Posted on August 29, 2016
Taxi TV has been around for a good decade and now it comes to an end. The days of the flickering, flashing little screens in the back of the cab are coming to an end in 2018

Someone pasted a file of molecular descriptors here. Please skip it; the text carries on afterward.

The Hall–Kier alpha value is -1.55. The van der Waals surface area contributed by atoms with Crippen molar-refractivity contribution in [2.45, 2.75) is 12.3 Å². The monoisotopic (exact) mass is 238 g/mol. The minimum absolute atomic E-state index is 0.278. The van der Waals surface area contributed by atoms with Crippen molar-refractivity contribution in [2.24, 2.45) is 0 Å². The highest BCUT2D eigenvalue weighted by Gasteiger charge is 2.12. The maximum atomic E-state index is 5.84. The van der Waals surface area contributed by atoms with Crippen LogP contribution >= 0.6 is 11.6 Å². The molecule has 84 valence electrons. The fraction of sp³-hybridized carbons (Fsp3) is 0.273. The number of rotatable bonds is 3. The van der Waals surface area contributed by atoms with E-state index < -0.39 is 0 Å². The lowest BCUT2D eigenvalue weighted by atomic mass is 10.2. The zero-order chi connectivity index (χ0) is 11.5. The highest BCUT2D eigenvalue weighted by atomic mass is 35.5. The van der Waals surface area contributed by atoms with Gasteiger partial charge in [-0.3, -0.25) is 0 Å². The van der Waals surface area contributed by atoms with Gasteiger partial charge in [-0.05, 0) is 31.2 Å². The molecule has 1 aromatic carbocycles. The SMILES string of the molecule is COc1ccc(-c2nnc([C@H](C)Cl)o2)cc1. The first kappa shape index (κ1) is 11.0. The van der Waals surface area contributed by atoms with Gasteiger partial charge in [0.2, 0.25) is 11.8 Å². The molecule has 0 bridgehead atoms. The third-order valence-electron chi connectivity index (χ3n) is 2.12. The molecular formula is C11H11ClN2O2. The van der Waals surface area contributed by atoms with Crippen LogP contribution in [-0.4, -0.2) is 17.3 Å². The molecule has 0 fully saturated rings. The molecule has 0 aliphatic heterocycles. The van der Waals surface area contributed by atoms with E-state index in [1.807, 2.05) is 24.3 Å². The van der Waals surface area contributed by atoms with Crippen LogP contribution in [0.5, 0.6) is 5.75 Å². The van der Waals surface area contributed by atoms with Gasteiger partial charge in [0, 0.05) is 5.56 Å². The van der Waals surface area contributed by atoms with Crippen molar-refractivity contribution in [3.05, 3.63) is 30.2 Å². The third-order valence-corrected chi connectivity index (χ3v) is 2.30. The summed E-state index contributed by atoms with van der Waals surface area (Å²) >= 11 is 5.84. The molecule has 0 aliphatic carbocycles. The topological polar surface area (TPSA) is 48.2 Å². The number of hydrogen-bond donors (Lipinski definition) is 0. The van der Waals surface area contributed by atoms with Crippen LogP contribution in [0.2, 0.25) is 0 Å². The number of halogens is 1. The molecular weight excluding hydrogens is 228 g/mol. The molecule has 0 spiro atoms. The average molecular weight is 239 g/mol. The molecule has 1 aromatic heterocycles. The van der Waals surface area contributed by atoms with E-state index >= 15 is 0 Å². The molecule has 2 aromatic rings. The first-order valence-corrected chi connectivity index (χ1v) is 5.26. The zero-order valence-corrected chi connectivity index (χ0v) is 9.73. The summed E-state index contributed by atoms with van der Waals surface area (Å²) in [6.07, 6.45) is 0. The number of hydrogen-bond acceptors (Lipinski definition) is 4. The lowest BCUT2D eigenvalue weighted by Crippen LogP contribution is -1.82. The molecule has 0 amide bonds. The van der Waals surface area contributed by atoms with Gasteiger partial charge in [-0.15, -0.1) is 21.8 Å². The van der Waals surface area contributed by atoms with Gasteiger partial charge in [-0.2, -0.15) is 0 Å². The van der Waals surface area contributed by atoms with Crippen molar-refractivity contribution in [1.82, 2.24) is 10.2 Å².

Taxi TV has been around for a good decade. You would need to be living under a rock not to notice the bright little displays embedded in the back of yellow city cabs all across New York City. However, the days of the flickering, flashing little screens may be coming to an end. The Taxi and Limousine Commission (TLC) announced that it would test out alternatives to taxi technology. The new “Taxi Passenger Enhancement” plan intends to upgrade the system, replacing it with a virtual GPS meter that tracks fares and distances. The traditional TV screens will be switched to tablets. The new meter system will mirror how apps such as Uber charge their customers. The elimination of Taxi TVs raises a red flag for Broadway advertisers, as they will lose a crucial advertising medium. Broadway shows have been using the traditional TVs as a channel to capture their tourist target market for years. This advertising platform mirrored the old TV medium, as they could drop TV spots onto the push technology of Taxi TV, and get eyeballs on their content without too much additional marketing expenditure, but not anymore. “I thought I was the only one who didn’t like Taxi TV” Since the announcement by the TLC was made, many New Yorkers have voiced their support for the new idea. A board member from the Commission, Nora Marino, noted “I thought I was the only one who didn’t like Taxi TV.” According to the Taxi Commission, passengers and drivers often complained about the TV screens. The flashy monitors, repetitive ads, and often broken displays were just some of the factors that made the average 20-minute ride a nuisance. The TLC has received many complaints about the “mute” and “off” buttons not working properly. Drivers, in particular have loathed the Taxi TV for a long time. Customers also complained that if they were taking a cab ride out to JFK (lasting an hour or more) and the mute button was broken, they would be force-fed commercials for the whole ride. Drivers who lease their own cars don’t gain revenue from the TV’s advertising, and credit card companies charge them a processing fee of 5% of their earnings. When the TVs were first installed, cab drivers complained that the monitors overheated the seats, where they spend 8 to 12 hours a day. The Taxi and Limousine Commission has finally acknowledged the complaints from passengers and drivers, and the new virtual system is anticipated to innovate taxi meters nationwide.